The summer of 2019 is set to be another big one for NBA free agents. The top name to watch is Kevin Durant, who can again opt out of his contract with the Warriors to become a free agent. He did the same thing this past July, opting out before re-signing another 1-and-1 deal that gives him flexibility for this coming summer.

There were reports at the time that LeBron James reached out to Durant about joining him on the Lakers, with KD demurring. The pairing would likely dominate, with many considering Durant the second-best player in the league these days, but the Warriors' lanky shot maker explained in an an excellent Ric Bucher-penned feature for Bleacher Report the inherent difficulties in joining forces with the best player of his generation and perhaps the GOAT.

"It depends on what kind of player you are," Durant said of who fits and who doesn't with James. "If you're Kyle Korver, then it makes sense. Because Kyle Korver in Atlanta was the bulk of the offense, and he's not a No. 1 option at all, not even close. So his talents benefit more from a guy who can pass and penetrate and get him open."

He went on: "If you're a younger player like a Kawhi [Leonard], trying to pair him with LeBron James doesn't really make sense. Kawhi enjoys having the ball in his hands, controlling the offense, dictating the tempo with his post-ups; it's how he plays the game. A lot of young players are developing that skill. They don't need another guy."

It's an astute assessment of the type of player who assimilates alongside LeBron, and for those executives, fans and reporters reading the tea leaves, KD justifiably considers himself in the same class as a Kawhi (and likely above him, if we're being honest). So, the idea of Durant opting out in the Bay to head south and join LeBron in L.A. is rather remote if you read those comments in a vacuum.

But Durant also discussed how some tertiary stars, who largely haven't gotten the esteem they should, changed their games to meld more cohesively with the ball-dominant LeBron. Regardless of your talents, you're a bit player in any orbit around James; how you cope and adjust to that fact goes a long way toward how successful that player might be.

Durant said Kevin Love "had to totally change his game to fit," similarly to Chris Bosh. "LeBron is a player that needs to play with guys that already know how they play the game—and shooters. Like, young players that are still developing, it's always going to be hard because he demands the ball so much, he demands control of the offense and he creates for everybody."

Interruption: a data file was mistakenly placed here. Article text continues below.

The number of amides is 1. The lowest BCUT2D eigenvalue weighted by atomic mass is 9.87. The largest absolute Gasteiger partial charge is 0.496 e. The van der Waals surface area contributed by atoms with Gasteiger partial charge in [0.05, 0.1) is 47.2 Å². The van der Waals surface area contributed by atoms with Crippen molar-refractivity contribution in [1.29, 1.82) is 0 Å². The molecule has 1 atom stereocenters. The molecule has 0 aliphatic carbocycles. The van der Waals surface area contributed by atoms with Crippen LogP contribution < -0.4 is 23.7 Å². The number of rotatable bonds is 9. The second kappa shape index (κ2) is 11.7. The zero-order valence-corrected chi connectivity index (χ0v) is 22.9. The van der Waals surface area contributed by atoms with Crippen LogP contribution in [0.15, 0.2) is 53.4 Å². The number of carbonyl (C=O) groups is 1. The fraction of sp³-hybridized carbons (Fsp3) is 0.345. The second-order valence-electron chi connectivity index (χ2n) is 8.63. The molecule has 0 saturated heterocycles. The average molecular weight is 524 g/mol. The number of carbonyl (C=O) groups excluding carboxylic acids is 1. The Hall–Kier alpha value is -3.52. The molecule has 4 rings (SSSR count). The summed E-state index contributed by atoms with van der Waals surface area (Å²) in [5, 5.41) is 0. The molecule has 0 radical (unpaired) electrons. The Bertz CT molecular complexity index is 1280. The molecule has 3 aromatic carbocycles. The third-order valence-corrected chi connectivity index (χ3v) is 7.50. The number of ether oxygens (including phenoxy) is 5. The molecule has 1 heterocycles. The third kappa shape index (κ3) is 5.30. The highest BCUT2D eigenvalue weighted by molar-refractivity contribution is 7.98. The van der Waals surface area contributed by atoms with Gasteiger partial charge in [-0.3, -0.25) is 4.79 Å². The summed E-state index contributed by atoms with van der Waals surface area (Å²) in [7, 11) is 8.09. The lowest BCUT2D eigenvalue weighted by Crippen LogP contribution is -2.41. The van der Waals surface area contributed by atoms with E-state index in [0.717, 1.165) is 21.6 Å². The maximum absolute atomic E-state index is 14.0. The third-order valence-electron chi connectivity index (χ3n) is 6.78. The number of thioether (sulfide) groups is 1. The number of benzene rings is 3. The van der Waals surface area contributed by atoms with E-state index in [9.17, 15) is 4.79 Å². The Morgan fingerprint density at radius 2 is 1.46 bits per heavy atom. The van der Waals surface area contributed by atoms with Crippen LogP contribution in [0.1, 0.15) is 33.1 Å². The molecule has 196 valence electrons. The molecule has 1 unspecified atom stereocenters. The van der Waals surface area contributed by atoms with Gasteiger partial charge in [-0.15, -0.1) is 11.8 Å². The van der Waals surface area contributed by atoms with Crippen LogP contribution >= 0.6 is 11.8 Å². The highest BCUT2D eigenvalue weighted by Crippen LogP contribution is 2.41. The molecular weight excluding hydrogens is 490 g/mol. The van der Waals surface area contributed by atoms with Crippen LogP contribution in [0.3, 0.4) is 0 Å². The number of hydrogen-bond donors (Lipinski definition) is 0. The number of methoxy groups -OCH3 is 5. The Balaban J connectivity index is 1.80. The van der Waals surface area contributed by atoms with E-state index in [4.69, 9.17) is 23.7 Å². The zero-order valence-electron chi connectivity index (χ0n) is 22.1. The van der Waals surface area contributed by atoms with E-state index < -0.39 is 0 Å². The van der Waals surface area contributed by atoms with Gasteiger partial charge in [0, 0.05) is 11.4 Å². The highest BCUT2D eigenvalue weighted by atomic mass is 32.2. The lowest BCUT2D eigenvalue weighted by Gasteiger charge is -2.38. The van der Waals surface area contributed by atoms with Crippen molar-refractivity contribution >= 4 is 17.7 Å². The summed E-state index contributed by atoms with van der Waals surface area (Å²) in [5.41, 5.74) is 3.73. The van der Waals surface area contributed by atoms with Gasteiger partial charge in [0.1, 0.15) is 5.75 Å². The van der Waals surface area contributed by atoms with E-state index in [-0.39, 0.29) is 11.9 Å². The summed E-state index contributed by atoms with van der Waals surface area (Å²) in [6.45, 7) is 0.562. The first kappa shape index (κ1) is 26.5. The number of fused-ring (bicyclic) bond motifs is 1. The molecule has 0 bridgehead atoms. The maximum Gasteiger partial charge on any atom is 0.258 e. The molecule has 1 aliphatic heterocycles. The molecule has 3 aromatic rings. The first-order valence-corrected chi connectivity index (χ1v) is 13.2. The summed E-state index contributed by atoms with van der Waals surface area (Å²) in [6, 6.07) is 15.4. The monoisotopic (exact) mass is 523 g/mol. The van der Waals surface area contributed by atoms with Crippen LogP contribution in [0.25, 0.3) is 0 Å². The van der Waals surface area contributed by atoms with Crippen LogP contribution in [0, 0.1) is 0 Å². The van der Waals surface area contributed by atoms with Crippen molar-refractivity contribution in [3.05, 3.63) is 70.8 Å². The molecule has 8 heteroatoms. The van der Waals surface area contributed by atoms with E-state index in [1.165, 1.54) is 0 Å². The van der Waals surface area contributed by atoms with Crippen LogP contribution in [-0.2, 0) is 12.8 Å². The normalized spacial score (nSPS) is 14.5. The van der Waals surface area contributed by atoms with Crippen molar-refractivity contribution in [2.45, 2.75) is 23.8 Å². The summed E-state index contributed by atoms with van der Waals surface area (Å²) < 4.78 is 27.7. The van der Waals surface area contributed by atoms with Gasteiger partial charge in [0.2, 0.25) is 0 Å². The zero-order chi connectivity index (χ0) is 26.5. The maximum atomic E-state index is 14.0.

Perhaps the surest sign Durant isn't likely to be adorned in purple and gold next season or any season after that, was when he talked about the media hellscape that emanates out from LeBron, particularly in as large a market as Los Angeles. The way KD drags beat reporters—to a reporter—encapsulates his often prickly relationship with the media. As if beat reporters around a LeBron team are succumbing to some magic elixir by objectively pointing out how transcendent a talent he's been.

"So much hype comes from being around LeBron from other people," Durant said. "He has so many fanboys in the media. Even the beat writers just fawn over him. I'm like, we're playing basketball here, and it's not even about basketball at certain points. So I get why anyone wouldn't want to be in that environment because it's toxic. Especially when the attention is bullshit attention, fluff. It's not LeBron's fault at all; it's just the fact you have so many groupies in the media that love to hang on every word. Just get out of the way and let us play basketball."

The sycophancy Durant speaks of definitely exists, but that's forgetting the first part of LeBron's story and the redemption narrative that now encases him in an impenetrable bubble of enthusiastic paeans to his greatness. That, and the man has been to eight straight Finals! But we're old enough to have published more than a few articles about what a narcissist James was after his 2010 Decision and ensuing year as the villain with the 2010-11 Heat. If KD keeps winning Finals MVPs after leaving the Warriors,  that "bullshit attention" and "toxic" environment might follow him around too.